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When going clothing shopping for your children, remember to give them a choice. Don’t dictate, but rather let them select their own outfits.

If you think your daughters should only wear pink outfits decorated with kittens, rainbows and unicorns and little boys should only wear blue, then you need to ask if you have been programmed to gender stereotype by the marketers of children’s clothing.

Gender stereotyping

This type of gender stereotyping goes back decades, but it hasn’t always been the case. In the 1800s, both boys and girls wore white dresses until the age of six or seven, when they also had their first haircut. It wasn’t until the mid-19th century that clothing in pastel colours, in particular pink and blue, made an entrance, but they were not gender signifiers until just before World War 1, when it was decided that pink – the stronger colour – was for boys clothing, and blue – considered to be more dainty – was prettier for girls clothing. Today’s colour dictate wasn’t established until the 1940s when manufacturers and retailers interpreted and responded to consumers’ preferences. By the ‘80s it became big business when the pink-blue divide stretched to nappies, linen, décor and toys.

According to American historian and author of Pink and Blue: Telling the Boys From The Girls in America, Jo Paoletti, children only become aware of their gender between the ages of three and four, and do not realise it’s permanent until age six or seven. So how much of this gender stereotyping is being forced on them well before they even understand it? Clinical psychologist and play therapist Dr Jana Lazarus  says: “Children are like sponges and will pick up on the expectations and attitudes of their significant others. That’s why it is important to give children the space in which to be themselves. If you want to, dress your little girls in pink when they are babies, but honour their personal preferences as they start voicing them. Forcing a particular look on your child can indeed make them feel that ‘blue for boys’ is some kind of life rule. And yes, this is similar to other preconceived ideas like housework is for girls, and boys don’t cry.”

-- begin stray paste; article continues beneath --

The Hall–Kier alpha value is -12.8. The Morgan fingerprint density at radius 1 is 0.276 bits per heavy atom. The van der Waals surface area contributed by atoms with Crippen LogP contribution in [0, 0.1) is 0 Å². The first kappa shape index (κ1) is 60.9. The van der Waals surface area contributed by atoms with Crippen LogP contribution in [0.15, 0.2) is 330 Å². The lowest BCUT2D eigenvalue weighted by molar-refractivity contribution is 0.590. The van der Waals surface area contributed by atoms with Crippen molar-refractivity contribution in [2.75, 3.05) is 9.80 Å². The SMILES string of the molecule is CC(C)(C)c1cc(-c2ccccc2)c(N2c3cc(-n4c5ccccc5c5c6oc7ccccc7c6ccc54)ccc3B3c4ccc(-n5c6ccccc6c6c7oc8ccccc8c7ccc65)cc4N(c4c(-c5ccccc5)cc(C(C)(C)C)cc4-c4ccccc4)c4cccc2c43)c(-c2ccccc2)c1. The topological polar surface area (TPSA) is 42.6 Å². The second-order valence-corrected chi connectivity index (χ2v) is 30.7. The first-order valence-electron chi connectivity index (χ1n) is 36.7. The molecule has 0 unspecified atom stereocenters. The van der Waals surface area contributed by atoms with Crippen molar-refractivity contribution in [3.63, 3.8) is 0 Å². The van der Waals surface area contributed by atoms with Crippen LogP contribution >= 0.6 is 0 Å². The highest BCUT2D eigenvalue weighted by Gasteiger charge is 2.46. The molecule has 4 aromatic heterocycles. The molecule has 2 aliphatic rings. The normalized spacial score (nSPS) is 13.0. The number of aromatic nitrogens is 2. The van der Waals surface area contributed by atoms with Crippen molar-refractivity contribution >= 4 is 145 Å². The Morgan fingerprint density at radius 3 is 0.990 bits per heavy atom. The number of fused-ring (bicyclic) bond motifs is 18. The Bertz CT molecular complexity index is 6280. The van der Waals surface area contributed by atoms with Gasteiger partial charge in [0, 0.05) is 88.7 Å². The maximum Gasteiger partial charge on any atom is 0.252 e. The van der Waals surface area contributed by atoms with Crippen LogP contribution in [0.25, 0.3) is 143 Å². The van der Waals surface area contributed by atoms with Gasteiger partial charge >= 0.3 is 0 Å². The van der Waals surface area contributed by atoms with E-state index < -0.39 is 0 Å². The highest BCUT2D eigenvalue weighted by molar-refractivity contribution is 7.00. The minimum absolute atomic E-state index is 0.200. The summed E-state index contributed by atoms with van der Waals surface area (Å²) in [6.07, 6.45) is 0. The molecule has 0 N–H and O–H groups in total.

According to retailers, trends in children’s clothing include wearing the same styles as mom and dad, creating a demand for smaller sized versions of what adults are wearing. Another is the activewear trend, which has seen “athleisure” grow in popularity among parents, and children have followed suit, enjoying the comfort and functionality of the clothing.

what about costumes and dress-up?

So amid all these fashion decisions, is there still room for good old-fashioned superhero costumes, princess crowns and capes? Pre-primary teachers believe it’s essential for children  to dress up. “The world of dress up plays a huge role in fantasy and imaginative play, which are vital for a child’s development. To put on a crown and fairy costume or a superhero outfit provides children with the opportunity to step out of what they are comfortable with, gain confidence and become whatever they want to be, all the while learning valuable skills such as problem-solving, social skills and working together,” they say/

Cape Town psychologist Saskia Wolfaardt agrees. “For younger children, fantasy is an important part of getting to know the world, and they may play out some of these fantasies through dressing up. They are playing – not choosing an identity. It is also important for children to feel they can differ from you – that even though pink is your favourite colour, green can be theirs. This helps them to find their own place in the world with confidence.”

Read more about fantasy play and how it benefits children.

What to wear to school?

  • You can be sure your child will come home covered in glitter, glue, paint or mud so don’t let them wear any fancy clothing. Buy long-lasting clothes that can handle being scrubbed and soaked to get rid of stains.
  • Elastic waistbands, while not trendy, are best for young children who are still learning to go to the toilet on their own.
  • Choose an appropriate fit – clothes that too big or too small will not be comfortable and will get in the way of their concentration.
  • Proper shoes – flip-flops and strappy sandals are cute, but can cause children to trip while running and playing.